The experience of 1848 Revolutions in Europe is really when the "Walnut" breaks up in real social terms and although the Marx's statement in "Theses on Feuerbach," noted in Chapter 2 above, i.e. "The philosophers have merely *interpreted* the world in various ways; the point, however, is to *change* it," was written in 1845, i.e. about three years before the start of 1848 Revolutions, but it is the real description of 1848 revolutions!

 

Chapter 6: Iranian Revolution and Middle East

 

About 18 years ago in 2002, I published a detailed book about Iranian Revolution of 1979 entitled 'FUTURIST IRAN: Futurism vs Terrorism' (27). In that book, I discussed why it was a reactionary revolution which changed the simultaneity of revolution and progress, the Kantian understanding of revolutions in Modern Times since the Great French Revolution of 1789! I should add a new point to my former analysis in light of the discussion of "Walnut" under the Microscope. The Iranian revolution was like having the 1789 revolution of France together with the 1848 revolutions at the same time. In other words, the "Walnut" was also broken, rather than monarchy just being replaced by a republic as we saw in France of 1789 or in similar changes in constitutional monarchies in Europe after Middle Ages in peaceful and not-so-peaceful ways (like the U.K. of 1600's). And forgetting the fact that it was a fake republic and the Velayate Faghih in Iran's Islamic regime is more of a monarchy than a republic which is a secondary issue. Nonetheless, in Iran, although a Shiite theocracy replaced the monarchy, but simultaneously, there was a break up in society very much like the 1848 revolutions in Europe, with the difference that they were not suppressed by a monarchy or a secular republic, rather, they face a retrogressive theocracy that acts like the papacy of 15th Century! This is why Iran's current 21st Century revolution does not look like a 1848-type revolution (28), because that experience has already happened in Iran of 1979! Some of the countries of Middle East including what we saw during Arab Spring, also experienced something similar to 1848 Revolutions of Europe in this period. Epistemologically they are experiencing "Walnut under a Microscope" which is breaking up the "Walnut," to understand the society and gain knowledge of itself, rather than just observing the reality from a distance without *changing* it!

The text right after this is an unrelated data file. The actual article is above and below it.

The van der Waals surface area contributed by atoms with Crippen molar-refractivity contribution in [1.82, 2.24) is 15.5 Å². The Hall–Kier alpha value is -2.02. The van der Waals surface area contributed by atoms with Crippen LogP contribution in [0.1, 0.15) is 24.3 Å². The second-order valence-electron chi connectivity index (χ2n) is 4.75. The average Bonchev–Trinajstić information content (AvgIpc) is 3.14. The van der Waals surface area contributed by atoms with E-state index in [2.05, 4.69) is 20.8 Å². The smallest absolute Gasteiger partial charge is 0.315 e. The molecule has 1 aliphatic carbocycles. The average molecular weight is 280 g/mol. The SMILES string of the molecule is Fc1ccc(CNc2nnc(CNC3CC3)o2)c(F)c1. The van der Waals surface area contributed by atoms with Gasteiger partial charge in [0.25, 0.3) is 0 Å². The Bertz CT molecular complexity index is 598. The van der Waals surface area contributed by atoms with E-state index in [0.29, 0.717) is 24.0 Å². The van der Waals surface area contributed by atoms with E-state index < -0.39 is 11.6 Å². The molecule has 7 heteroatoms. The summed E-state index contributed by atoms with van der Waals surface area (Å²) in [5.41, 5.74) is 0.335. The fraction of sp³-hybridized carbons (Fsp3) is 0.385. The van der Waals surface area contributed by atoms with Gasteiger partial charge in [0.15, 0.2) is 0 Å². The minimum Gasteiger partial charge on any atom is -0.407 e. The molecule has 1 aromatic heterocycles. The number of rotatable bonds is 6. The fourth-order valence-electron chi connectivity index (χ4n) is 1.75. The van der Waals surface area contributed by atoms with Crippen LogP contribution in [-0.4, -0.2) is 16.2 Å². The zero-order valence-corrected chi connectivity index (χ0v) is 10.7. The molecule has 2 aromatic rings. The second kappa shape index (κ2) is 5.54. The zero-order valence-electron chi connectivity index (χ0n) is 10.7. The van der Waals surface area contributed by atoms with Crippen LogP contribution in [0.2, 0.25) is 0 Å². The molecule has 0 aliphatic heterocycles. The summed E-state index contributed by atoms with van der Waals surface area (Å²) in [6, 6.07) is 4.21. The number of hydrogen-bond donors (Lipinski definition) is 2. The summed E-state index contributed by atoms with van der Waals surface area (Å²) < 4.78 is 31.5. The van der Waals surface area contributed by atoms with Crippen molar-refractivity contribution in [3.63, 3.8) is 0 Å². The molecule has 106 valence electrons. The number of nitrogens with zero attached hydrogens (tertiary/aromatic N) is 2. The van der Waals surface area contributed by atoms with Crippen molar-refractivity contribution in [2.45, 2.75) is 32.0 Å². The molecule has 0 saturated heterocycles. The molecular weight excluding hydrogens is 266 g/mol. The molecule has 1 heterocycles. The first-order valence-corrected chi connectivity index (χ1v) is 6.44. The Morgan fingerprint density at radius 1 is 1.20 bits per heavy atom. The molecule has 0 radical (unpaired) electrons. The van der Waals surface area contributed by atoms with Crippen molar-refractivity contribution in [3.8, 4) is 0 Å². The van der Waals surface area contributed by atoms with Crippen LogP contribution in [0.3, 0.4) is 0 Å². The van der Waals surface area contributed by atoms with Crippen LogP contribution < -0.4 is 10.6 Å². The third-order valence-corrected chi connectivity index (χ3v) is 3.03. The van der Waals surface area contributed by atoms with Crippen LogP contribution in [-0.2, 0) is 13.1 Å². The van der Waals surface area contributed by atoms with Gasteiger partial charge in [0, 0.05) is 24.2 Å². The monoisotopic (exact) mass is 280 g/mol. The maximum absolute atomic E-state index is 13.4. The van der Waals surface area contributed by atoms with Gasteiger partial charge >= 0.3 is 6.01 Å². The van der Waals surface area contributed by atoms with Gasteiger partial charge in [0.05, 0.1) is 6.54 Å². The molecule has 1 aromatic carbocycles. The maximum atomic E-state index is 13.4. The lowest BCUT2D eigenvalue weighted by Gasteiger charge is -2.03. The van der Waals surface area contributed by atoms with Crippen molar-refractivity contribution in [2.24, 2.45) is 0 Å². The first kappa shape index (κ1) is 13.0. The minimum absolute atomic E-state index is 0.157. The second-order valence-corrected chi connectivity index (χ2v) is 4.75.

Chapter 7: Breakup of Industrial Society and Kurzweilian Futurism as a 21st Century Theory of Change